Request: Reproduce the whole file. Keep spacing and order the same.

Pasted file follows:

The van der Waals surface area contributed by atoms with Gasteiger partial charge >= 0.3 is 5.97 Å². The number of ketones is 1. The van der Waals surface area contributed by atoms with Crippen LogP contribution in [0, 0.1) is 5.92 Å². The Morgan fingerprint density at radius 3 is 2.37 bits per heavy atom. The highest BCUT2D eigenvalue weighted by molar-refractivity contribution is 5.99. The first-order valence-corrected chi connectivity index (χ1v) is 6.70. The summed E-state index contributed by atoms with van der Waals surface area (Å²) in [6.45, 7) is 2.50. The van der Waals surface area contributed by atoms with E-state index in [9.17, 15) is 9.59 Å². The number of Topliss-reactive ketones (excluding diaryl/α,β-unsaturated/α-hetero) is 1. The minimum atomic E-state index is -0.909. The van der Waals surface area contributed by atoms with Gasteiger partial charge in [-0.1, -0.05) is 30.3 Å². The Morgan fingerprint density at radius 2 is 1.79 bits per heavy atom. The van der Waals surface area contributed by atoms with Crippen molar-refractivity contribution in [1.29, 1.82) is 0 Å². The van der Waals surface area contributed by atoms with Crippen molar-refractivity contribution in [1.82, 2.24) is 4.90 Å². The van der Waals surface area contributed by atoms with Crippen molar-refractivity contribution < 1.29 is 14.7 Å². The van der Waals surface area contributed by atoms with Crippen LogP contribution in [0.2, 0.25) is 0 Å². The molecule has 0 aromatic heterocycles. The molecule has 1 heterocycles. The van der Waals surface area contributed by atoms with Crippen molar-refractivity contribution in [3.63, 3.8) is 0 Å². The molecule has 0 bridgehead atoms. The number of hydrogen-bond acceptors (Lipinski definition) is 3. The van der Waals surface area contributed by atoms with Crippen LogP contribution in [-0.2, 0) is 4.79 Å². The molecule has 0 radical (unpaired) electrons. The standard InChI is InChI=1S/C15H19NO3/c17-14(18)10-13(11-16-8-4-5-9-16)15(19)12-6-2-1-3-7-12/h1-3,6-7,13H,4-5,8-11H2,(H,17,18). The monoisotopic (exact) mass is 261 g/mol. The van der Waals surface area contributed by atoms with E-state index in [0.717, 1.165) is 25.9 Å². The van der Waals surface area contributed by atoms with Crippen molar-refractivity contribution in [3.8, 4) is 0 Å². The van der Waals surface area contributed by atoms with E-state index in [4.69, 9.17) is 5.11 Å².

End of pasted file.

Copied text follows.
The van der Waals surface area contributed by atoms with Gasteiger partial charge >= 0.3 is 5.97 Å². The number of ketones is 1. The van der Waals surface area contributed by atoms with Crippen LogP contribution in [0, 0.1) is 5.92 Å². The Morgan fingerprint density at radius 3 is 2.37 bits per heavy atom. The highest BCUT2D eigenvalue weighted by molar-refractivity contribution is 5.99. The first-order valence-corrected chi connectivity index (χ1v) is 6.70. The summed E-state index contributed by atoms with van der Waals surface area (Å²) in [6.45, 7) is 2.50. The van der Waals surface area contributed by atoms with E-state index in [9.17, 15) is 9.59 Å². The number of Topliss-reactive ketones (excluding diaryl/α,β-unsaturated/α-hetero) is 1. The minimum atomic E-state index is -0.909. The van der Waals surface area contributed by atoms with Gasteiger partial charge in [-0.1, -0.05) is 30.3 Å². The Morgan fingerprint density at radius 2 is 1.79 bits per heavy atom. The van der Waals surface area contributed by atoms with Crippen molar-refractivity contribution in [1.29, 1.82) is 0 Å². The van der Waals surface area contributed by atoms with Crippen molar-refractivity contribution in [1.82, 2.24) is 4.90 Å². The van der Waals surface area contributed by atoms with Crippen molar-refractivity contribution < 1.29 is 14.7 Å². The van der Waals surface area contributed by atoms with Crippen LogP contribution in [0.2, 0.25) is 0 Å². The molecule has 0 aromatic heterocycles. The molecule has 1 heterocycles. The van der Waals surface area contributed by atoms with Crippen molar-refractivity contribution in [3.63, 3.8) is 0 Å². The molecule has 0 bridgehead atoms. The number of hydrogen-bond acceptors (Lipinski definition) is 3. The van der Waals surface area contributed by atoms with Crippen LogP contribution in [-0.2, 0) is 4.79 Å². The molecule has 0 radical (unpaired) electrons. The standard InChI is InChI=1S/C15H19NO3/c17-14(18)10-13(11-16-8-4-5-9-16)15(19)12-6-2-1-3-7-12/h1-3,6-7,13H,4-5,8-11H2,(H,17,18). The monoisotopic (exact) mass is 261 g/mol. The van der Waals surface area contributed by atoms with E-state index in [0.717, 1.165) is 25.9 Å². The van der Waals surface area contributed by atoms with Crippen molar-refractivity contribution in [3.8, 4) is 0 Å². The van der Waals surface area contributed by atoms with E-state index in [4.69, 9.17) is 5.11 Å².